ENGLEWOOD, Colo. (AP) — To Andrew Luck and Chuck Pagano, studying Denver’s secondary this week must have seemed like watching the Pro Bowl announcements.
Denver’s hard-hitting safety T.J. Ward and shutdown cornerbacks Aqib Talib and Chris Harris Jr. were selected to the league’s annual all-star team last month.
You can bet when the Colts (12-5) and Broncos (12-4) meet Sunday with a trip to the AFC championship on the line that Luck will be just as leery of Rahim Moore. He picked off Luck twice in the season opener and made an outstanding comeback from a rare muscle condition.
“It’s not just four guys,” Luck said. “You’ll see six, seven DBs out on the field. I think a ball-hawking group. They understand football, they know what they are doing, and they do it well.”
It was, after all a rookie cornerback — first-round draft pick Bradley Roby — who sealed the Broncos’ 31-24 win back in September when he broke up Luck’s pass to Reggie Wayne on fourth down.
And he’s only gotten better playing alongside Talib, Harris and Ward for 16 games.
“Those are three Pro Bowl guys I’m learning from every day,” Roby said.
Talib and Harris, former teammates at Kansas, reunited this season to form the top cornerback tandem in the NFL.
“Two great corners,” marveled Pagano, the Colts coach.
“Studs,” Luck said.
Talib, whom GM John Elway lured away from New England last winter with a $57 million contract, picked off four passes, returning two for touchdowns (a third one was called back when a teammate jumped offside).
Harris didn’t allow a single touchdown all season after needing just seven months to recover from ACL surgery.
“He’s probably been the fastest guy to ever come back off an ACL,” Elway said last month when Harris signed a $42.5 million contract extension “You look at what he did, the time that he spent this offseason to get healthy and be ready to go and be ready to start the regular season. I’m not sure anybody has ever come back as fast as he’s come back, so that kind of tells you what kind of guy he is.”
Colts tight end Coby Fleener came closest to scoring a TD with Harris in coverage, but Harris broke it up at the last moment.
“Because I’d torn my ACL, I figured teams would be going after me like crazy from the jump,” Harris said. “So, I had to shut it down early and that’s what I did. I had to let them know early that just because I tore my knee, I wasn’t going to have that.”
Harris played just 39 of 74 snaps in the season opener and he likes to point out he was on the sideline in the fourth quarter when Luck threw TD passes to Dwayne Allen and Hakeem Nicks to turn a 31-10 laugher into a nail-biter.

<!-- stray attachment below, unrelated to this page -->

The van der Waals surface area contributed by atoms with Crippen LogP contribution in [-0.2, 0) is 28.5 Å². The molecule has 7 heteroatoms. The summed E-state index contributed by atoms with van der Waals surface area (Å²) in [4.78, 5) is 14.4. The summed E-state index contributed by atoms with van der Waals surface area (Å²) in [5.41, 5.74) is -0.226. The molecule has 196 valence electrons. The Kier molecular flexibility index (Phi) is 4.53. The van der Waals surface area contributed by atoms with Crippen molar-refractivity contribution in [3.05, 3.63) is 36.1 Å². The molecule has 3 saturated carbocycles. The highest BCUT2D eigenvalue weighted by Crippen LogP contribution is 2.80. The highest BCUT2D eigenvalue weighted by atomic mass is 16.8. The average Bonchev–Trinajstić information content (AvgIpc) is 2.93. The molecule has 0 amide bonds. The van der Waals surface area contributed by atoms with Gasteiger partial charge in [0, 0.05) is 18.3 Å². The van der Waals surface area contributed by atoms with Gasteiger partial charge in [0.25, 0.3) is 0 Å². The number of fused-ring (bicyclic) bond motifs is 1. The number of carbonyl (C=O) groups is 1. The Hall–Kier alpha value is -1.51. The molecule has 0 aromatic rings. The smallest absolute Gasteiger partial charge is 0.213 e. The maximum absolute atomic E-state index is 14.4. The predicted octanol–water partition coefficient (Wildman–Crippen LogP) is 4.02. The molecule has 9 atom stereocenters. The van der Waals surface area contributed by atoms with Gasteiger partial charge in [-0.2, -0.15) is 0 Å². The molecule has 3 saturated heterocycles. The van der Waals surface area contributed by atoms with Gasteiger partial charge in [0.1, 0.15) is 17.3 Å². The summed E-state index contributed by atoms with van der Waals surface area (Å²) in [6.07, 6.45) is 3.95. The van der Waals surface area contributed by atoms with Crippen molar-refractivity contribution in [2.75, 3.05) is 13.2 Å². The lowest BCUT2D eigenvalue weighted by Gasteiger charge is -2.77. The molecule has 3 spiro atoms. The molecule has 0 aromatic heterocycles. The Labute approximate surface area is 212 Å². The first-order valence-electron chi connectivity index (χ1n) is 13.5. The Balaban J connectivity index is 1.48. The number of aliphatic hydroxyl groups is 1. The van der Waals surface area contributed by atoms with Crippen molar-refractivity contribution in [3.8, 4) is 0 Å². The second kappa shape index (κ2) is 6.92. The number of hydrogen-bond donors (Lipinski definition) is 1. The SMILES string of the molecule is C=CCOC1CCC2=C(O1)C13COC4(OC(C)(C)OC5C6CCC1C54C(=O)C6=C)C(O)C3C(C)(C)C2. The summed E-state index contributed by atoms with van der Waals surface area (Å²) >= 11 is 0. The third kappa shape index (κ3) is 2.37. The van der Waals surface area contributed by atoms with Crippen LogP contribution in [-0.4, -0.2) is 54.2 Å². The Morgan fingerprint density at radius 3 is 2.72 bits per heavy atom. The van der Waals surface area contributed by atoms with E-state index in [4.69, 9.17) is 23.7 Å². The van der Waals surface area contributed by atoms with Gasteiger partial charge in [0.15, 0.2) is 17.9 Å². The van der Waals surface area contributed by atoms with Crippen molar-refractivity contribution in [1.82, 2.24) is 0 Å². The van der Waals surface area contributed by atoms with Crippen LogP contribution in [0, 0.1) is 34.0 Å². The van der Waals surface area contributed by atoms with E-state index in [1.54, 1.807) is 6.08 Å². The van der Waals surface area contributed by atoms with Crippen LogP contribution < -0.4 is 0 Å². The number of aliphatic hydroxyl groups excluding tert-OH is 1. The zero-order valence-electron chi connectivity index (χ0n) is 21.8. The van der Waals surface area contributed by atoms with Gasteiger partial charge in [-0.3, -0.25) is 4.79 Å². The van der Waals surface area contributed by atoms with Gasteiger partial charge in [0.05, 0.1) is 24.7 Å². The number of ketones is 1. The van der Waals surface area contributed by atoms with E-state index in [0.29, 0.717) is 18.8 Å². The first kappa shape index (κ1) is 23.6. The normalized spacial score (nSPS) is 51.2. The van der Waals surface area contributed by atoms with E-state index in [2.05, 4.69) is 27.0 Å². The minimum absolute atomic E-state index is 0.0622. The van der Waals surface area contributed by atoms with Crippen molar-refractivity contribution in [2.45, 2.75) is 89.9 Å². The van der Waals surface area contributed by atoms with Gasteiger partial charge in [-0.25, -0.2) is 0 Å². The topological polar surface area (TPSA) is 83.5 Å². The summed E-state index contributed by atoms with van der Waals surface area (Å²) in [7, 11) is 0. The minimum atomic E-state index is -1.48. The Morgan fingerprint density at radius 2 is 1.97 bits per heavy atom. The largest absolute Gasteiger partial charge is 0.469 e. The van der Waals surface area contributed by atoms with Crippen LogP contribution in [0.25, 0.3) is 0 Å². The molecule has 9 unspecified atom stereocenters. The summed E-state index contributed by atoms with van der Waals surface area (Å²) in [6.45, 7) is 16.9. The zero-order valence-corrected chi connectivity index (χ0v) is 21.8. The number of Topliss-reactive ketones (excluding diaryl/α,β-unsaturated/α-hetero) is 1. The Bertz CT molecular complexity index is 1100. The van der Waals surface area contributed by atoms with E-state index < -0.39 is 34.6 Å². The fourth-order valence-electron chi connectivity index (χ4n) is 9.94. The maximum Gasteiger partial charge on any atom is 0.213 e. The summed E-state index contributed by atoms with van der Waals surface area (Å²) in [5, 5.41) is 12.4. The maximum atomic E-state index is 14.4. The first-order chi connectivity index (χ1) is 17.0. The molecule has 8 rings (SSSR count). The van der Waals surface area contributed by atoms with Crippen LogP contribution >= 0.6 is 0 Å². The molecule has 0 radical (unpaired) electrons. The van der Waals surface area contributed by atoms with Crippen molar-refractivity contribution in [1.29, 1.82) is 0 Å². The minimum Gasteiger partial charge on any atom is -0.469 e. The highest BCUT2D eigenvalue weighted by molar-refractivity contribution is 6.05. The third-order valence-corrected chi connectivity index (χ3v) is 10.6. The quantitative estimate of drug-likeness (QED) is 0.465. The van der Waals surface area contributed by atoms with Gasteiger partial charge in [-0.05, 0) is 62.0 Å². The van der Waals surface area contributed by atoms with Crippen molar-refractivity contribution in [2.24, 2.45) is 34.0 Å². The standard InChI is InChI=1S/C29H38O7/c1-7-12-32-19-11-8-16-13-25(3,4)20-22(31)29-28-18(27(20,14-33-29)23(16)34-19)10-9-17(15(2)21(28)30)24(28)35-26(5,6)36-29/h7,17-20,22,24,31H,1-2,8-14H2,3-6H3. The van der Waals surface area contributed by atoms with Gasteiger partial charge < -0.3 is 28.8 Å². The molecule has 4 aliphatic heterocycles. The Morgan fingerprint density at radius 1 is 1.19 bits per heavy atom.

Having two cornerbacks who can lock down receivers in single coverage has ripple effects on the rest of Denver’s defense.
“When you have two guys that can play man-to-man, that gives the rush up front a lot more time,” said DeMarcus Ware, who teamed with Von Miller to get two dozen sacks.
“We can switch (matchups) during the game,” defensive coordinator Jack Del Rio said. “And don’t forget about Bradley, who’s really had an outstanding rookie season. When you look at it in his totality, name me a young DB that has played better.”
Pagano has a similar situation in Indy with cornerbacks Greg Toler and Vontae Davis.
“They’ve got two guys like we have that allow you to do as much as you want to do with the other players on the defense, whether you want to rush four, five or six, blitz or whatnot. You’ve got two guys that can shadow, get up in people’s faces, play great zone coverage, man coverage,” Pagano said.
“They’ve got instincts, awareness and ball skills. They run around. They can match up. We’ve been down that road before with Talib in last year’s playoff game in New England. They’re talented guys.”
Notes: The Broncos had 100 percent participation in practice on back-to-back days for just the second time all season (Oct. 2-3). … On the third-year anniversary of his 80-yard TD catch from Tim Tebow in overtime that beat Pittsburgh in the playoffs, Demaryius Thomas admitted, “I didn’t even know we won the game.” That was the first year of the new overtime rules for the playoffs “and I probably wasn’t paying attention when they talked about it,” he said.
Arnie Stapleton, AP Pro Football Writer
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